INSIDE LLEWYN DAVIS
DIRECTED BY Joel & Ethan Coen
STARS Oscar Isaac, Carey Mulligan
Meet Llewyn Davis, the protagonist of what turned out to be the best film of 2013. As superbly played by Oscar Isaac, he's a folk singer in 1961 New York who's just waiting for that big break, the one that will allow him to finally stop having to sleep couch-to-couch and further enable him to buy a winter coat all his own. In the hands of most filmmakers, Llewyn would experience the usual Tinseltown trajectory: Nice kid struggles, finally makes it big, develops an off-putting ego, suffers a great fall, and emerges from the whole experience wiser and humbler. But in the hands of Joel and Ethan Coen, that's not exactly the way it goes. In Inside Llewyn Davis, there's a lot of career flatlining, and the nice kid is nowhere to be found.
Presumably, Llewyn was nicer before our film begins. At that point, he was half of a musical act (Timlin & Davis), but that partnership only lasted one album due to Mike Timlin committing suicide by jumping off the George Washington Bridge. The spirit of Timlin hangs over many of the characters in the film ("I miss Mike," states one of them plaintively), none more so than Llewyn. While others try to fit him into aural ensembles, he feels he has what it takes to be a solo star, and he presses forward in that capacity. It's not easy, of course: While he manages an occasional gig here and there at Greenwich Village's Gaslight cafe, lack of funds forces him to record a novelty song (the delightful "Please Mr. Kennedy") with his friend Jim (Justin Timberlake) and an amiable fellow named Al Cody (Adam Driver). His determination even leads him to embark on an odyssey to Chicago to meet influential club owner and music maven Bud Grossman (F. Murray Abraham); to get there, he hitches a ride with cane-wielding blowhard Roland Turner (John Goodman, worthy of the Best Supporting Actor Oscar) and his driver Johnny Five (Garrett Hedlund, on the road again following his turn as Dean Moriarty in 2012's On the Road).
Matters aren't much better on the personal front. In addition to his homeless status, he also has to contend with the unexpected pregnancy of Jim's wife Jean (Carey Mulligan, breaking her string of miscasting cues with a wonderfully tart turn), with whom he recently had an affair. Not knowing whether the baby is Llewyn's or Jim's — Llewyn insists the condom must have been defective — Jean is furious, since she would want to keep Jim's child but not Llewyn's. "You're the opposite of King Midas," she bellows. "Everything you touch turns to shit!" Accepting responsibility, our hapless hero tries to borrow money for the abortion ... from the clueless Jim. Classy move, that!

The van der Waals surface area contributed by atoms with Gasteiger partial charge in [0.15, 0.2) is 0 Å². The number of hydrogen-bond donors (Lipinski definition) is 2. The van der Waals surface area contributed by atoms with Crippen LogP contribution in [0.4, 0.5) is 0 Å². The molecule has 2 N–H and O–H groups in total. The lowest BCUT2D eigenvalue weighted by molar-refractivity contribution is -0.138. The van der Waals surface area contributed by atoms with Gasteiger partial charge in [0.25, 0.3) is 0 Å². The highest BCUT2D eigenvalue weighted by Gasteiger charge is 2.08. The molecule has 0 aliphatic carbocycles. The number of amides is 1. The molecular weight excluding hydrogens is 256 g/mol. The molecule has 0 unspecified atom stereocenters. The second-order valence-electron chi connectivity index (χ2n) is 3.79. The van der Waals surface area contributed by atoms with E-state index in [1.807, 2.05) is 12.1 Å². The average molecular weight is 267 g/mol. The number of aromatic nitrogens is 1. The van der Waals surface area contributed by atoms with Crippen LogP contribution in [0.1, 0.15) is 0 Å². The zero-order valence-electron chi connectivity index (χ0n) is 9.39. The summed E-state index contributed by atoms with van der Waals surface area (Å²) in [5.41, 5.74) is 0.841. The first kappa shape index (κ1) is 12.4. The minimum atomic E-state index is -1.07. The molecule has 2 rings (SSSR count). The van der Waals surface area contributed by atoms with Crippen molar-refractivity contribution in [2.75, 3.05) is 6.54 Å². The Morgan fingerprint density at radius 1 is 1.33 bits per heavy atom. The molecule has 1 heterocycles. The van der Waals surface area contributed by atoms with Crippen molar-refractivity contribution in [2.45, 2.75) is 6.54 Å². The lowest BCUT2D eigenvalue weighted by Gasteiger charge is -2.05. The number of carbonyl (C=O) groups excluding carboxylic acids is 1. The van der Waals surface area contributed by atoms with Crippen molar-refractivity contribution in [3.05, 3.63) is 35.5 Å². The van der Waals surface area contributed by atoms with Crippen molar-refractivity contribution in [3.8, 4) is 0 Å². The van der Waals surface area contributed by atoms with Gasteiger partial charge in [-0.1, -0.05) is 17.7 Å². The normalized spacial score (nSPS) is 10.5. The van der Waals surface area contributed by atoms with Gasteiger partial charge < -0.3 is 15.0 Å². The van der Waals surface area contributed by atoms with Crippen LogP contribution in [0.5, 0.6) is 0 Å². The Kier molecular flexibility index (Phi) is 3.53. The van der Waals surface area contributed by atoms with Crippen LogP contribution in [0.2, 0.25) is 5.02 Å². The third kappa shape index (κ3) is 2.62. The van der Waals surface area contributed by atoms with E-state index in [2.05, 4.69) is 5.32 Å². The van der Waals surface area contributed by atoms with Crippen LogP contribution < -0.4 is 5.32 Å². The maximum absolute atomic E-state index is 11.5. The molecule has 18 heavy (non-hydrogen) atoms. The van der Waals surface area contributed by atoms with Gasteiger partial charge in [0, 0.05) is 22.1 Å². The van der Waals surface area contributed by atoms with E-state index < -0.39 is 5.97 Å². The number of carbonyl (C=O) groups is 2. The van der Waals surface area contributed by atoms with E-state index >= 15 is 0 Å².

The whole battle over The Wolf of Wall Street has been unfortunately painted as between those who feel the movie is condoning the behavior of Jordan Belfort and those who believe it's not. The conversation has sidestepped those of us in the middle: We aren't as enraptured with Martin Scorsese's movie not because Belfort is a bad man but because he's an uninteresting one. Despite Leonardo DiCaprio's ferocious performance, I found little of interest in the one-note character. That's not the case with Llewyn Davis, who, while nowhere near the level of slime as Belfort, remains a compelling jerk almost from first frame to last, with only a few flashes of decency scattered throughout the film like snowflakes that don't stick.
Like many Coen concoctions, Inside Llewyn Davis is a take-it-or-leave-it effort; in fact, head to the Internet and you'll drown in message boards titled "boring" (or, to really hammer home the point, one tagged "boring, boring, long and boring"). Yet as with many works from great filmmakers, how much you invest in the movie may determine how much you derive from it. In the same manner as No Country for Old Men and A Serious Man, the dynamic duo is offering plenty of food for thought. Are all of Llewyn's problems self-inflicted — the condescension of a man who sneers at the bourgeois stability of those who aid him, the vanity of a musician who demands to be front and center — or could it be that the music world is leaving his brand of traditionalism behind? Is the road trip to Chicago simply filler material (as detractors contend, presumably with a straight face) or does it place Llewyn in a vehicle with two characters who might portend his own fortunes (both jazzman Roland Turner and poet Johnny Five have been emasculated, although we don't know if either was ever as talented as Llewyn). And does anyone really think it's a coincidence that the name of a key player, an orange tabby, is ____? (Sorry, too big a spoiler to reveal here!)
Ah, yes, the cat. A running gag throughout the film is Llewyn's inability to keep track of a feline that's in his care, and these sequences provide the movie with many of its best moments. While these are mostly humorous, there's one bit that's heartrending, and even this interlude can be interpreted as heavy with meaning. At any rate, the cat is a screen natural, and he registers as the best animal act of 2013 — yes, even more than James Franco in Spring Breakers.Go here for a look at the Best & Worst Movies of 2013.
Great observations, Titus. Thanks for posting!
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